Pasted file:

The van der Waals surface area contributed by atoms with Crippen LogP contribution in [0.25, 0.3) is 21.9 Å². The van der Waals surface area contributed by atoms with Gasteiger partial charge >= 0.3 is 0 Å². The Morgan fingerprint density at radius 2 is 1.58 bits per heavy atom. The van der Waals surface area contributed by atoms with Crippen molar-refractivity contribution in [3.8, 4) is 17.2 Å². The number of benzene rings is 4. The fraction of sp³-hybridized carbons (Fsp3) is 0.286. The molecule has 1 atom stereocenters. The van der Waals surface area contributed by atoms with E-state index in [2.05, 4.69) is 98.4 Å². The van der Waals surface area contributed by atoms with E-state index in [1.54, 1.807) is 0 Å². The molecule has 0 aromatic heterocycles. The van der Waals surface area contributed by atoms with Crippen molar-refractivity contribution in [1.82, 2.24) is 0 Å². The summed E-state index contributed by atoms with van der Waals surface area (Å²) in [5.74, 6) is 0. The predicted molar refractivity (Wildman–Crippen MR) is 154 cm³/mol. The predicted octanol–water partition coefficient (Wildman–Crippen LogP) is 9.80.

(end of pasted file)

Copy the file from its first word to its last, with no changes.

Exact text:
The van der Waals surface area contributed by atoms with Crippen LogP contribution in [0.25, 0.3) is 21.9 Å². The van der Waals surface area contributed by atoms with Gasteiger partial charge >= 0.3 is 0 Å². The Morgan fingerprint density at radius 2 is 1.58 bits per heavy atom. The van der Waals surface area contributed by atoms with Crippen molar-refractivity contribution in [3.8, 4) is 17.2 Å². The number of benzene rings is 4. The fraction of sp³-hybridized carbons (Fsp3) is 0.286. The molecule has 1 atom stereocenters. The van der Waals surface area contributed by atoms with E-state index in [2.05, 4.69) is 98.4 Å². The van der Waals surface area contributed by atoms with E-state index in [1.54, 1.807) is 0 Å². The molecule has 0 aromatic heterocycles. The van der Waals surface area contributed by atoms with Crippen molar-refractivity contribution in [1.82, 2.24) is 0 Å². The summed E-state index contributed by atoms with van der Waals surface area (Å²) in [5.74, 6) is 0. The predicted molar refractivity (Wildman–Crippen MR) is 154 cm³/mol. The predicted octanol–water partition coefficient (Wildman–Crippen LogP) is 9.80.